Vietnam security firm seeks global dollars

newsmaker Vietnamese success Bach Khoa Internet Security has a strong local base, but now faces challenge to bring its products to the international market.
Written by Kevin Kwang, Contributor on
Nguyen Tu Quang

newsmaker Since its inception in 2001, Bach Khoa Internet Security (BKIS) has made significant strides to win over the skeptical local market and become one of the main security vendors operating in Vietnam.

According to founder and CEO, Nguyen Tu Quang, the company had to constantly battle, and overcome, local sentiments that view "foreign-made products [to be] without doubt, better than domestic alternatives". And while its free online security software was widely used when introduced in 1995, he later had to face criticisms from users after the company decided to launch a commercial version of the software.

In an e-mail interview with ZDNet Asia, the 34-year-old university lecturer-cum-entrepreneur was candid about the journey to establish BKIS as a global security force, the company's plans to expand globally and key trends that would impact the overall security landscape in 2010.

Q: Where do you see BKIS currently in the global security field?
Nguyen: I personally started working on computer viruses with a few friends in 1995, so the company has, in fact, 15 years of experience in the field, which is comparable with other notable security vendors like Symantec, Kaspersky and BitDefender.

It was also in 1995 that we released our first free antivirus software that ran on the MS-DOS (Microsoft Disk Operating System) operating system, but because our company is based in a developing country, the product has not been widely known. Nevertheless, we are confident that BKIS is one of the top security companies in research experience and employing one of the most specialized workforces around.

Some of our most notable achievements include our monitoring and analysis of the Conficker virus, discovering the first vulnerability in Google's Chrome browser as well as tracking down the source of the distributed denial-of-service (DDoS) attacks on Korean and American government Web sites in July 2009.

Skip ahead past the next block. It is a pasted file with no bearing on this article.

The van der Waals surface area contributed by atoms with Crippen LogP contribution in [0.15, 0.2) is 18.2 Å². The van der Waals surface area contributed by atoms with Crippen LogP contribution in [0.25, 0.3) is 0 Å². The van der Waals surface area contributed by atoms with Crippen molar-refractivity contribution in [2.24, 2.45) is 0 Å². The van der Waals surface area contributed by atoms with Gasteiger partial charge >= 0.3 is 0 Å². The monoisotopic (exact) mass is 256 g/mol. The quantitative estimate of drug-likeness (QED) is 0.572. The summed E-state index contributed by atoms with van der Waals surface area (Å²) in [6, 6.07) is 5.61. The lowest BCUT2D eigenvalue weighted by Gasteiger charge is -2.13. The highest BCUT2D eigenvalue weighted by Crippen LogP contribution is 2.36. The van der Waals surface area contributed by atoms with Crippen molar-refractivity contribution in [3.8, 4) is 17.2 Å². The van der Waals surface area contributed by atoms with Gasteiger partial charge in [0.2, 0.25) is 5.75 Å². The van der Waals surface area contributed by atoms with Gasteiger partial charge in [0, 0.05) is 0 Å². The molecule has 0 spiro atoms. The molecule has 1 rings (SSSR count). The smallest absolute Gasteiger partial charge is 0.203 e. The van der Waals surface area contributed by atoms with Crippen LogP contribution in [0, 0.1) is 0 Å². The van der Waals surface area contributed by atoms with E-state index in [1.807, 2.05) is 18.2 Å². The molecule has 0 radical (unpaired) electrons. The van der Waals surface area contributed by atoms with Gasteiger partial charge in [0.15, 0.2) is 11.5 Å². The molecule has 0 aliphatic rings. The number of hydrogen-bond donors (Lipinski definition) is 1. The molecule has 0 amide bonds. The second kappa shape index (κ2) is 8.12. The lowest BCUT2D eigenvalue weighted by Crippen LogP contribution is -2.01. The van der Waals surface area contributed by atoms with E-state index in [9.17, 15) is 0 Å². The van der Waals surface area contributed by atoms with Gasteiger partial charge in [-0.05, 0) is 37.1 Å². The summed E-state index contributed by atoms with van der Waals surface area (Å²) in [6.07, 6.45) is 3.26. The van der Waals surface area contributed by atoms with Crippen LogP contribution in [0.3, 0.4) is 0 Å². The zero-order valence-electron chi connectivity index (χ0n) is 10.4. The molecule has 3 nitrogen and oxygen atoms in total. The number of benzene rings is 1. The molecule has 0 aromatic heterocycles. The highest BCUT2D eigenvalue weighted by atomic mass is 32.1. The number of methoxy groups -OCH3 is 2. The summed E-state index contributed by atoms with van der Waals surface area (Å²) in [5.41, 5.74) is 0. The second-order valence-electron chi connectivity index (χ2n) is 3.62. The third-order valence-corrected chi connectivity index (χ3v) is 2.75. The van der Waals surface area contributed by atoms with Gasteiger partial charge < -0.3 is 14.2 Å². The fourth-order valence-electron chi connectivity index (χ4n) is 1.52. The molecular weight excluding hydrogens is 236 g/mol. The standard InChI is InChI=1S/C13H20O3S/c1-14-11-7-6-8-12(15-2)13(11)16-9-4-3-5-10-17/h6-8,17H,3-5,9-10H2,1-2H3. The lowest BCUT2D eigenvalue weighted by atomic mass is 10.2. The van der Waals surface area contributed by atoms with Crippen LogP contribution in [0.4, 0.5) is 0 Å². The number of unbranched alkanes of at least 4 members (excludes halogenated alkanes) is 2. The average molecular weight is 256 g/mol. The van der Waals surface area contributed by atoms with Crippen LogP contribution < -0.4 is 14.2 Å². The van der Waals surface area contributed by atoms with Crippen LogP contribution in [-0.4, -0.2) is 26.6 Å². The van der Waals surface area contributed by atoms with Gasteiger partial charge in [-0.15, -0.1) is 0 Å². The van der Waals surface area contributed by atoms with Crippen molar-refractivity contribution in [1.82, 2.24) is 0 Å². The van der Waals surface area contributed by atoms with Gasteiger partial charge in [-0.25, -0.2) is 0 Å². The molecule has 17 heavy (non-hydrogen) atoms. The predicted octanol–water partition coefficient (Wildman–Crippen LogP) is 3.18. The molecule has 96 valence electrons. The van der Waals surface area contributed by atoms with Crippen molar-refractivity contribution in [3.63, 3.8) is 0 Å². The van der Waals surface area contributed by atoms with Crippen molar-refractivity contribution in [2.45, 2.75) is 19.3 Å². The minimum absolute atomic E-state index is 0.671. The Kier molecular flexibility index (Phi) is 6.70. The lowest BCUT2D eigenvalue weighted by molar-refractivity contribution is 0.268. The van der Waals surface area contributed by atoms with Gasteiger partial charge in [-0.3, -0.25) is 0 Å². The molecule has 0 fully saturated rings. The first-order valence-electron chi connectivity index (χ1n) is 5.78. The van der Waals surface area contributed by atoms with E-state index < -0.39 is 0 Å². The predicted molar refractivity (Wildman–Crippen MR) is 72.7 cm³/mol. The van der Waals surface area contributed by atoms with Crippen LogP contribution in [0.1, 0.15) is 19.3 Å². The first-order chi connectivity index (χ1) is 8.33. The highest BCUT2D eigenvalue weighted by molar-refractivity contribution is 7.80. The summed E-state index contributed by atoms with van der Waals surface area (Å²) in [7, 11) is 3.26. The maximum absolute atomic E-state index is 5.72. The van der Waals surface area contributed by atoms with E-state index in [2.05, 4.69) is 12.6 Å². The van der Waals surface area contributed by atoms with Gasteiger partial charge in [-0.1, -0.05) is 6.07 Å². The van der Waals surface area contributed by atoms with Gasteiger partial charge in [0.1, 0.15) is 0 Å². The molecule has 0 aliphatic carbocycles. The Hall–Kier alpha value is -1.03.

How are you competing with the bigger global players?
Companies such as Symantec, McAfee and Trend Micro have an advantage over us because they started promoting their businesses globally earlier, and it's not easy to compete with them.

However, it's never too late to start. We have years of experience in developing security software, and BKIS currently has 10 million customers in Vietnam. We recognize that we lack a brand identity among international users, which is why we are enhancing our promotional campaigns so that our software will become more popular with customers worldwide.

What markets are you looking to break into?
In the information technology arena, and in particular the antivirus sector, the U.S. market symbolizes that of the global market, and this is where we are channeling our efforts into. If we succeed in this market, we will be recognized internationally.

As founder and CEO of BKIS, what are the challenges you have to tackle in 2010?
In order to be a success globally, the company needs the support from all the IT professionals locally. However, this support is lacking currently, even though we have done well in Vietnam.

There's a reason for this. Due to our nation's war-ravaged history our economy is still lagging behind more advanced ones in the region, so locals tend to view made-in-Vietnam products as inferior and incomparable to those made abroad. Our products are similarly affected by this outlook.

So even though BKIS is not a newcomer in the security industry, we not only have to win over local consumers but we have to improve our global branding--an area which the company does not have much experience in--too.

Why are you confident of achieving international recognition?
The reason why I am so confident of our product--the Bach Khoa Antivirus (BKAV) software--is because we have fended off competitors who have tried to enter the Vietnamese market. Trend Micro, for example, came into the market in 2003 but is no longer mentioned by local consumers while BitDefender faced the same fate when it entered the fray in 2007. Currently, our only competitor is Kaspersky, but we retain an overwhelming market share over its products.